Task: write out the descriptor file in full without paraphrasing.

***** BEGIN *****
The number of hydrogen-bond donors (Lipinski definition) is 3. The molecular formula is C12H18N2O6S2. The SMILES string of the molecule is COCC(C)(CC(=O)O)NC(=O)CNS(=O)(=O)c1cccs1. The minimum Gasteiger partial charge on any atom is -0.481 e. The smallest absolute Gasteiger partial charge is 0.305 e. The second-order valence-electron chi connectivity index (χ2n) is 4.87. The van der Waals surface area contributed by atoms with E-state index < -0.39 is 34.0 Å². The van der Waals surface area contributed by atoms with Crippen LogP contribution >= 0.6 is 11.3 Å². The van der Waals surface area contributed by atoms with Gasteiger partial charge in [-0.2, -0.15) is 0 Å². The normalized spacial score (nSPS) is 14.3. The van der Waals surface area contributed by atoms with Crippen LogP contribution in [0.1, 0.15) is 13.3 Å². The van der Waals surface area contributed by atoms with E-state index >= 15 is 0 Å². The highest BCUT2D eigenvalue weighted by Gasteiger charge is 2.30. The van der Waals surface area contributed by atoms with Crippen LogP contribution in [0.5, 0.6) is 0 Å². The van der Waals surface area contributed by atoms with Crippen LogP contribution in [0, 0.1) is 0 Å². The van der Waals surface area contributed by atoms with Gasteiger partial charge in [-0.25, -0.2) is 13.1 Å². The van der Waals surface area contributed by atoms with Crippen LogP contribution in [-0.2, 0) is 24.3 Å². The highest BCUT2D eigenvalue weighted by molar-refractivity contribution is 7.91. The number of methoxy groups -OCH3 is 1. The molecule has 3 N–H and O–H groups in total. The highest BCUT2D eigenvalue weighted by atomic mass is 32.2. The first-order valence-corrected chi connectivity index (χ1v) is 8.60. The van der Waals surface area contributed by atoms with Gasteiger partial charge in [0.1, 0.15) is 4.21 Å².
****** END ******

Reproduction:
The number of hydrogen-bond donors (Lipinski definition) is 3. The molecular formula is C12H18N2O6S2. The SMILES string of the molecule is COCC(C)(CC(=O)O)NC(=O)CNS(=O)(=O)c1cccs1. The minimum Gasteiger partial charge on any atom is -0.481 e. The smallest absolute Gasteiger partial charge is 0.305 e. The second-order valence-electron chi connectivity index (χ2n) is 4.87. The van der Waals surface area contributed by atoms with E-state index < -0.39 is 34.0 Å². The van der Waals surface area contributed by atoms with Crippen LogP contribution >= 0.6 is 11.3 Å². The van der Waals surface area contributed by atoms with Gasteiger partial charge in [-0.2, -0.15) is 0 Å². The normalized spacial score (nSPS) is 14.3. The van der Waals surface area contributed by atoms with Crippen LogP contribution in [0.1, 0.15) is 13.3 Å². The van der Waals surface area contributed by atoms with E-state index >= 15 is 0 Å². The highest BCUT2D eigenvalue weighted by Gasteiger charge is 2.30. The van der Waals surface area contributed by atoms with Crippen LogP contribution in [0.5, 0.6) is 0 Å². The van der Waals surface area contributed by atoms with Crippen LogP contribution in [0, 0.1) is 0 Å². The van der Waals surface area contributed by atoms with Gasteiger partial charge in [-0.25, -0.2) is 13.1 Å². The van der Waals surface area contributed by atoms with Crippen LogP contribution in [-0.2, 0) is 24.3 Å². The highest BCUT2D eigenvalue weighted by molar-refractivity contribution is 7.91. The number of methoxy groups -OCH3 is 1. The molecule has 3 N–H and O–H groups in total. The highest BCUT2D eigenvalue weighted by atomic mass is 32.2. The first-order valence-corrected chi connectivity index (χ1v) is 8.60. The van der Waals surface area contributed by atoms with Gasteiger partial charge in [0.1, 0.15) is 4.21 Å².